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Dislocated Fictions
by Gabriel Chouinard

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Note: The opinions expressed herein are the sole responsibility and property of Gabe Chouinard, and do not necessarily reflect the views and opinions of the editors and staff of SF Site; any writers, editors or publishers; most human beings; or any other creatures on the planet. If you disagree with the opinions expressed, and are not familiar with the phrase 'tongue-in-cheek', please take it up with Gabe, who is available for public beatings Monday-Wednesday, 7-9 PM CST. Thank you for your consideration.

Look -- if you want to be cool, you have to roll with the in crowd. That's the way it works. So if you want to be a part of the Next Wave, you gotta know the movers and the shakers, the people who matter.

For the uninitiated, I've decided to put together a primer. You need it. Without knowing the Who's Who, you'll soon find yourself lost, adrift on the proverbial Sea of Dreams without a map or a compass, struggling to return to your mundane life...

The rules are simple. Read these books. Know these authors. Keep your eyes on these publishers. And buy everything you possibly can to support these people. While libraries are wonderful things, one copy of a book passing through the hands of hundreds of readers until it has become a tattered and stained misery barely deserving the title of "book"... is still only one copy sold (and at a discount!). You wanna roll with the in crowd, you gotta pay your dues.

And now, the Primer Proper. Or, as I like to call it, The Shit You Need To Know And Buy.

the new wave

Say you've been hiding beneath a rock (or living in your parents' basement) for the last forty years. You've never even HEARD of the New Wave authors -- AKA the Saviours of SF -- much less read them.

Well, if that's the case, you're hopelessly out of your league. You're in over your head. Best to turn around and swim back to another Xanth novel.

interjection of anecdote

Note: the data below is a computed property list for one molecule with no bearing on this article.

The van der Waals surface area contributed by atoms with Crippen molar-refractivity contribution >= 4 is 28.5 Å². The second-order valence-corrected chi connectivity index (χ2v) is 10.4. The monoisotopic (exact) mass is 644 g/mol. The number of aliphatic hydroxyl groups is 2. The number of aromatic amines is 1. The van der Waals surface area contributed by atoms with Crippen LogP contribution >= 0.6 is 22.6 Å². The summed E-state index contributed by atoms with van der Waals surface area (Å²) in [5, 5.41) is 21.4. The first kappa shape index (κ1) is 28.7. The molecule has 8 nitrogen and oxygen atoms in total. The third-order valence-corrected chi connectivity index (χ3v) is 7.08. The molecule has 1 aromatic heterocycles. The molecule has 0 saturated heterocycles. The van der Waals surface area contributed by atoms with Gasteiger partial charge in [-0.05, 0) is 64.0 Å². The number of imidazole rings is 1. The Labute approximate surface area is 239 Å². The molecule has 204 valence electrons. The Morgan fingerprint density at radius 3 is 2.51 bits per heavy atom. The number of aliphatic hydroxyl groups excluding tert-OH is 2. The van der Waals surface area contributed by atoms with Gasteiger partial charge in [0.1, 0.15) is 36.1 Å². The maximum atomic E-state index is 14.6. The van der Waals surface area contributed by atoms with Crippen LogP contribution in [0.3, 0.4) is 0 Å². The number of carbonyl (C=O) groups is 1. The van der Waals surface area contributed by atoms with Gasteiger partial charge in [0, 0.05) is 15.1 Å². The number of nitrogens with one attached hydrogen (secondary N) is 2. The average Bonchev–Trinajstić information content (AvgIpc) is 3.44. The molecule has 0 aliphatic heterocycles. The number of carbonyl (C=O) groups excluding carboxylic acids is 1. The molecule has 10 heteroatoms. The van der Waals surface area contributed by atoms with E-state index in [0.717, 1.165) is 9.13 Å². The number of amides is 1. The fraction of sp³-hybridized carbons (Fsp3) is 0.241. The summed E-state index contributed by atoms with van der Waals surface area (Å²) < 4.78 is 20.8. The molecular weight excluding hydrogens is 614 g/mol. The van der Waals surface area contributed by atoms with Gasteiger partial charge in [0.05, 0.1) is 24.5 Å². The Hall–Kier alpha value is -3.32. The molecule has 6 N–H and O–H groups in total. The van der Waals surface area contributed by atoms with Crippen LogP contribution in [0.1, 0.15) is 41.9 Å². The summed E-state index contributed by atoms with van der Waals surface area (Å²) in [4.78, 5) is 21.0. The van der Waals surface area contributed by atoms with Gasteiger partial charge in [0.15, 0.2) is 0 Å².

Do Androids Dream of Electric Sheep? To Your Scattered Bodies Go "Son," my father once said (he always called me Son, and I always called him Pops), "you need to stop reading that fantasy crap and read something with substance."

He pointed me to Heinlein. So I read Stranger in a Strange Land, Glory Road, The Number of the Beast. I didn't get it. I was young.

(mini-interjection: My father was the only person I've ever heard use the word 'grok' in a conversation that had nothing to do with books...)
So I asked for something a little more adventurous, a little more up my alley. He showed me Philip José Farmer's Riverworld series. I dove in.

And loved it. Those, I GOT. Adventure! A big fucking river! Sir Richard Francis Burton!

Still being young, though, I once got messed up at the bookshelves, and grabbed a book called The Man in the High Castle, thinking it was another Riverworld title. What can I say? Philip Jose Farmer, Philip K. Dick... close enough!

I soon realized that I was wrong. Dead wrong. But... well, fuck me if this wasn't a cool ass book! When I finished it, I went back for more. And found out that PKD was the guy who wrote BLADE RUNNER! (At least, that's what MY copy said... other folks know it as Do Androids Dream of Electric Sheep, which is a far better title.) To my young, undeveloped, impressionable mind, it was a coup.

So my descent began. I never looked back.

end of anecdote

It's hard to classify the Next Wave as a specific generation of writers. There is a lot of overlap; there are writers that came in between the New Wave and the present, who are well-established within the field. I like to think of them as the Torchbearers. Not really part of the Next Wave, but definitely kindred spirits, and venerable enough that I can't think of them as the "young punks" that embody the spirit of the Next Wave. I will include them as Essentials, though, since many of them are still producing brilliant work today.

And now... the list